Sir John Bourn, head of the National Audit Office, today reported to Parliament on the £1.2 billion expansion of the PRIME contract, that DWP had succeeded in getting the deal it had set out to achieve. The decision to proceed via a non-competitive negotiation with LST was the right one. DWP introduced competitive tension into the negotiations, and the outcome was £220 million cheaper than a credible commercial alternative.
In 1998, the former Department of Social Security transferred its estate under a PFI deal known as PRIME (Private Sector Resource Initiative for the Management of the Estate) to a private sector consortium, now Land Securities Trillium, LST. Following the 2001 election, and the creation of the Department for Work and Pensions, this contract was expanded by the Department to take in property of the Employment Service.
The Department decided on a non-competitive negotiation after considering a wide range of options and other factors including the capacity of the incumbent contractor and their delivery on the original contract.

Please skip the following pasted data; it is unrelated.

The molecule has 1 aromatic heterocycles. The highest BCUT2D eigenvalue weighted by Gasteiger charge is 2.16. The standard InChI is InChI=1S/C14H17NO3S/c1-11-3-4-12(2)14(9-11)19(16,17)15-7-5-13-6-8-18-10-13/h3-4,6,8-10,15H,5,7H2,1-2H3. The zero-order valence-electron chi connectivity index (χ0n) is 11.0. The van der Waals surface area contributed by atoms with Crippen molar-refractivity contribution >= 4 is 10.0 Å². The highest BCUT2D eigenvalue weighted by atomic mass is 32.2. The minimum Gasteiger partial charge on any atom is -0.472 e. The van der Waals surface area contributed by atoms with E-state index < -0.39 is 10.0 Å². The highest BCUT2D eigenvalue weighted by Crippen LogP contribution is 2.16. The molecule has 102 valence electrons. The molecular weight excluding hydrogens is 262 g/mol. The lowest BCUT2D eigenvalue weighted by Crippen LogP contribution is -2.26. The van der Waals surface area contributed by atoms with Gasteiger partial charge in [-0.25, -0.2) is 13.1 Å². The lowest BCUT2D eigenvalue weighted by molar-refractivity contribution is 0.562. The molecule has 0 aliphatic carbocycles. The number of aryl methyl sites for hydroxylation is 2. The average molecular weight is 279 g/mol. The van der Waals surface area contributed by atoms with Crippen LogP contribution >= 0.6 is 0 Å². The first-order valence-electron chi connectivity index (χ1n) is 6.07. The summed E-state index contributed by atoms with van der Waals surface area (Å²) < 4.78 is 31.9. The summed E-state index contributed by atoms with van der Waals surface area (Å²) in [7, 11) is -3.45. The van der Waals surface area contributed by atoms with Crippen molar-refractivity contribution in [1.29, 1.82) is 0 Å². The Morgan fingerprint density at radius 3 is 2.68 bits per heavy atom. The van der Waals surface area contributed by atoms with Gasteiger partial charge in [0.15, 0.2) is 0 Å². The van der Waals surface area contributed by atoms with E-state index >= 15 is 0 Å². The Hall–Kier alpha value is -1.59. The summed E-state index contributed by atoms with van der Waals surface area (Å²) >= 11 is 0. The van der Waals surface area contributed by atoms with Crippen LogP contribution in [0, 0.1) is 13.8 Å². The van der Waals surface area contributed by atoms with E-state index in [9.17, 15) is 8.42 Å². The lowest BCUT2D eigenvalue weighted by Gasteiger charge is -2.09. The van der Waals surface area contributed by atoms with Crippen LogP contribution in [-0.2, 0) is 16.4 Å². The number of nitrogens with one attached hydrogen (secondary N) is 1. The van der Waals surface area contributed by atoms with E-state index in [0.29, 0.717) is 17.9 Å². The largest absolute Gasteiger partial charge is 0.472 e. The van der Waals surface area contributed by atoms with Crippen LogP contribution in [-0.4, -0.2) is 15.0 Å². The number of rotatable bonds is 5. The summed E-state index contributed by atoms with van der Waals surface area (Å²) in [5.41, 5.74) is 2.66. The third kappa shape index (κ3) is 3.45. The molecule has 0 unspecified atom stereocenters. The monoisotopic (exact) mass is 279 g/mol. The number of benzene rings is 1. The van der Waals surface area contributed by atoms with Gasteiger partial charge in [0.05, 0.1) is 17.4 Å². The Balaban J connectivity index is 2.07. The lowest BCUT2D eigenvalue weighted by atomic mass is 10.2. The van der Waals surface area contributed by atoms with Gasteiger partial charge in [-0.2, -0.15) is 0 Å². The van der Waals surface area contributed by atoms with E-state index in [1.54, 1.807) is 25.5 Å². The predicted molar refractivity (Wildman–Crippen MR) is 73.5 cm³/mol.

The Department was aware of the need to achieve and demonstrate value for money in the absence of true competition and used an appropriate and reasonable model of what costs a private provider should be expected to charge – as a check in negotiations. It also had an alternative viable commercial strategy to pursue had negotiations not met the Department’s objectives.
The contract gives the Department flexibility on the amount of accommodation it pays for in the future, by giving it the scope to buy and sell the right to vacate property. The Department also used the negotiations to lever improvements to the original PRIME contract, including incentives for improved contractor performance, a new approach to the management of the contract and relationships, and the right to voluntarily terminate the contract.